Del Conte suggested essentially having garage doors, but those would pose engineering challenges on that scale. The firm in charge of coming up with solutions is Gensler, a global design and architecture firm that executed concepts as varied as the Shanghai Tower, the Washington Post offices, and The Star in Frisco, the multi-use development housing the practice facilities for the Dallas Cowboys. Called the best in the business by Del Conte, the athletics director expressed his satisfaction with the initial ideas from the firm.

The Star

The university will control the venue and receive revenues from the men’s and women’s basketball games there, along with school and community functions. OVG will receive all the other revenue to pay for construction for the first 10 years, at which point the university will begin to receive a portion of those profits.

Naming rights for the venue are another aspect of the deal — there have already been inquiries as the university and its partners work together to determine the process and revenue split for awarding those rights.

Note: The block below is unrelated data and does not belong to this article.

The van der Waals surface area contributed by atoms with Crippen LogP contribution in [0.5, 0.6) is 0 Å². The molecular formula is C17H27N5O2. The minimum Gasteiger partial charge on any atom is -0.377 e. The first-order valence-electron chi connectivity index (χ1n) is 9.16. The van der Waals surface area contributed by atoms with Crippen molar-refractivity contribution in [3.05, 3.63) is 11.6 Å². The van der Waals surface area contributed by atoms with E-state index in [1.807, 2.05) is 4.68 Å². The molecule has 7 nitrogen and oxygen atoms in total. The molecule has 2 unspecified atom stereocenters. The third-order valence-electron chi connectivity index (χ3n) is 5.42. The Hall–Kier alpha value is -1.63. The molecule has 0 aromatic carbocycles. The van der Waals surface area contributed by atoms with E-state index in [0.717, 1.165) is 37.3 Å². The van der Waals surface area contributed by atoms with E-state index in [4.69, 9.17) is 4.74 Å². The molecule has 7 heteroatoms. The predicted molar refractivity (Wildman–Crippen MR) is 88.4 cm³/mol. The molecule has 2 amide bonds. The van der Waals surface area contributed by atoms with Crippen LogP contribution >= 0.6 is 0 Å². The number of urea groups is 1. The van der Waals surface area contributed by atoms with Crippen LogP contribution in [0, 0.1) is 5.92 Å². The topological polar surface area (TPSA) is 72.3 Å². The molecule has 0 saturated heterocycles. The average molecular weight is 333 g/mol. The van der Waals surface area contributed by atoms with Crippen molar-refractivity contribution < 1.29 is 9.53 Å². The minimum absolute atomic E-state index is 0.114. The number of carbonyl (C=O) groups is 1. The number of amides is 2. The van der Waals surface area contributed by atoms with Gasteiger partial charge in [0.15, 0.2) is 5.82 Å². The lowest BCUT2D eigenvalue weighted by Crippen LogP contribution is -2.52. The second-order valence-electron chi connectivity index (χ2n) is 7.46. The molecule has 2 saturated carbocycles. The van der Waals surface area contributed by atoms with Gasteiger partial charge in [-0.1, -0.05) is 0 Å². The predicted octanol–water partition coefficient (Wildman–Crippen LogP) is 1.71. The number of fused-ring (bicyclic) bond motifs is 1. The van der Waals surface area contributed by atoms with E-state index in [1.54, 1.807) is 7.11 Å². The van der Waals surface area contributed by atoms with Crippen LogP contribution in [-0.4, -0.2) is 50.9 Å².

For now, the Erwin Center remains operational and the basketball programs are set to remain based in the Cooley Pavilion next door until the school determines how to replace that recently-renovated facility in several years. Del Conte believes that it’s a first-rate facility, so the university plans on keeping it until it’s no longer serviceable.

Specifics aside, the confluence of circumstances started in motion through the vision of Fenves brought together a world-class sports and entertainment advisory and development group, a world-class event production and promotion group, and a world-class actor with unparalleled passion for sports and entertainment.

Just the type of vision that this project desperately needed.